altered books

New work: The one who's got what you need

I’ve become obsessed with the wild foxgloves growing near my studio. What’s not to love about a plant that could either save you or kill you? So I put them in my latest altered book.

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Foxglove is poisonous — every part of it, fresh or dried. Yet it’s also the basis of a safe and effective drug to treat heart failure. Plus, it’s just pretty, in a femme fatale kind of way.

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So I began collecting items that made me think of medicine, danger and beauty, adding them to a vintage copy of the novel Black Beauty.

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Before sealing the book, I flipped through it — and found a few casually racist passages I did not remember from my childhood reading. Right next to praise of the horse’s beauty. (Yeah, I know the horse was male.)

Photo credit: Alex Nemo Hanse/Unsplash

Photo credit: Alex Nemo Hanse/Unsplash

But that contrast of praise/insult, object of desire/ beast of burden made me think of how black women are often pegged as beautiful and potentially dangerous.

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Somehow we’re powerful enough to save America from itself — and at the same time lure the country down a path of ruin. Plus there’s this weird undercurrent of entitlement too, like we’re literally here to fix the heart of America.

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I went back and forth on a few titles for this altered book, but I kept coming back to the original one: “You Got What I Need.”

Lisa Myers Bulmash, “You Got What I Need” (altered book)

Lisa Myers Bulmash, “You Got What I Need” (altered book)

Speaking of needs, I could use your help: would you share the image above, far and wide? The Seattle Art Fair is coming up next week, which means lots of eyes checking out artists like me. Even better, you can support me by tagging a gallery that has a booth at the fair. The list of participating galleries is here.



Why you'll never get "Untitled" art here

Here’s a question I wish I’d asked first: Why are so many artworks untitled? I mean, you have to call it something besides ‘the thing taking up space on my wall/ at a museum/ in front of the office.’

“Rare & Exquisite” collage series by Lisa Myers Bulmash at Columbia City Gallery

“Rare & Exquisite” collage series by Lisa Myers Bulmash at Columbia City Gallery

There are good historical reasons to call a piece “Untitled.” But for my work, they’re essential. Here are three reasons I’m pretty sure I’ll never, ever, ever choose not to title my work.

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1. Titles help tell my stories.

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I’m a bookworm from way back, and I find certain words and phrases help me explore visual stories. So a title is a clue I follow to figure out and explain the ideas I want to express. A title is an entry point into the story for the viewer as well, but one that leaves enough room for you to add your own narrative details. And if you’re a person who likes to get the interpretation “right,” well… how does “Untitled” help you figure that out?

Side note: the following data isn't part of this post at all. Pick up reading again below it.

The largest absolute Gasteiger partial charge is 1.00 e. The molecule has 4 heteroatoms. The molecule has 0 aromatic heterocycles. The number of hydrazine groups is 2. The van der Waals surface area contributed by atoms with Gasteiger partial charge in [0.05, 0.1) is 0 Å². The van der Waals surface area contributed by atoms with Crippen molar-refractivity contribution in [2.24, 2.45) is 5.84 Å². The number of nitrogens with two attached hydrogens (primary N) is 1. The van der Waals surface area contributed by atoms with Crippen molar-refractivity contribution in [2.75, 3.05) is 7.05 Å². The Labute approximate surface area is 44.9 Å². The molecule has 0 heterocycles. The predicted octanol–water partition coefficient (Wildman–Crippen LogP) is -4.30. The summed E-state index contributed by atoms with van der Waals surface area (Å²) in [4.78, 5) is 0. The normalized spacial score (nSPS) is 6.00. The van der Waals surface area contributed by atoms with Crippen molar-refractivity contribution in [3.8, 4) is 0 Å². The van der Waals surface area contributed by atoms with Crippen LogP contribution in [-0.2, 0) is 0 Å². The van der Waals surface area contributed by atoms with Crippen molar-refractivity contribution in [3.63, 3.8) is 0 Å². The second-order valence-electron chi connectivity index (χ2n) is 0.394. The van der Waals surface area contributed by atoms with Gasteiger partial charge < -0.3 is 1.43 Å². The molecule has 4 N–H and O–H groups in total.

2. Titles help me tell ‘scary’ stories.

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It takes careful handling to tell certain stories. I explore complex topics like identity, vulnerability and anxiety. Most people can relate — until they see black bodies experiencing these moments. Then suddenly “certain viewers” have a hard time imagining themselves inside the narrative. Yeah, it’s a thing. I know my work will not connect with some people because I center blackness in my art. Why would I make it even harder to connect by taking away the title?

3. Titles define who we are — and that’s a good thing.

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A title’s just a name for the artwork — but people will pay millions for naming rights. That power was why my grandfather used one name for work, and another name at home. Never mind that he was a master plumber. In his day, black men were a lot more likely to be called “boy” (or worse) than their given names. It’s not that much different for an artist: If I don’t tell my story, other people will tell their story about me.

And that’s why I’m having a hard time deciding on a title for the altered book I’m working on right now. Names — and titles — have power, and I’m not willing to give that up.

Drying times may vary

Finally ready to seal and varnish the Liberty Bank Building collage portraits! It takes about a week or two for varnish to cure, weather permitting. And that’s the thing…

The view from my studio this week

The view from my studio this week

Winter dampness is beginning to settle in around here. That means the curing process slows down, which might delay when I can get them framed… which means they’d still be waiting in my studio that much longer. Gaaah.

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If I warm the collages gently with my heat gun periodically, hopefully I can compensate for the increased humidity. Cross your fingers for me.